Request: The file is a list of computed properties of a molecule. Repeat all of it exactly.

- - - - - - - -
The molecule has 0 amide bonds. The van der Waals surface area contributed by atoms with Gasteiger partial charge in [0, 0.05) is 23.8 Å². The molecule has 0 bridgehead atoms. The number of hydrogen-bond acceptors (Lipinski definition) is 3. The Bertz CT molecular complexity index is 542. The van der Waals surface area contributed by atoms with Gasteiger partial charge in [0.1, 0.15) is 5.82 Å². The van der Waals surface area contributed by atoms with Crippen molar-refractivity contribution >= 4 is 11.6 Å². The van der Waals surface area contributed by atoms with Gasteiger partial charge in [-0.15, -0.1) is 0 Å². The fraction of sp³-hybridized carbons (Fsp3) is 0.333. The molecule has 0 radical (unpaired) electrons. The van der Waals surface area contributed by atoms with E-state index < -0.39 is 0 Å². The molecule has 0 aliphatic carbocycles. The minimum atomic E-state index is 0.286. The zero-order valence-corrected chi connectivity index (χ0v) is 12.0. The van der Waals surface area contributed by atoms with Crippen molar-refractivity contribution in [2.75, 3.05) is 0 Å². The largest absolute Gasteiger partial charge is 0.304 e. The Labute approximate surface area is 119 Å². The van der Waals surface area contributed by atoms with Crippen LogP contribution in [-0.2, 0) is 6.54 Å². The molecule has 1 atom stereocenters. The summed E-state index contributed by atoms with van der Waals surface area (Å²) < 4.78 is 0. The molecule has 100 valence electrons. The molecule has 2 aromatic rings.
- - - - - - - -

The molecule has 0 amide bonds. The van der Waals surface area contributed by atoms with Gasteiger partial charge in [0, 0.05) is 23.8 Å². The molecule has 0 bridgehead atoms. The number of hydrogen-bond acceptors (Lipinski definition) is 3. The Bertz CT molecular complexity index is 542. The van der Waals surface area contributed by atoms with Gasteiger partial charge in [0.1, 0.15) is 5.82 Å². The van der Waals surface area contributed by atoms with Crippen molar-refractivity contribution >= 4 is 11.6 Å². The van der Waals surface area contributed by atoms with Gasteiger partial charge in [-0.15, -0.1) is 0 Å². The fraction of sp³-hybridized carbons (Fsp3) is 0.333. The molecule has 0 radical (unpaired) electrons. The van der Waals surface area contributed by atoms with E-state index < -0.39 is 0 Å². The molecule has 0 aliphatic carbocycles. The minimum atomic E-state index is 0.286. The zero-order valence-corrected chi connectivity index (χ0v) is 12.0. The van der Waals surface area contributed by atoms with Crippen molar-refractivity contribution in [2.75, 3.05) is 0 Å². The largest absolute Gasteiger partial charge is 0.304 e. The Labute approximate surface area is 119 Å². The van der Waals surface area contributed by atoms with Crippen LogP contribution in [-0.2, 0) is 6.54 Å². The molecule has 1 atom stereocenters. The summed E-state index contributed by atoms with van der Waals surface area (Å²) < 4.78 is 0. The molecule has 100 valence electrons. The molecule has 2 aromatic rings.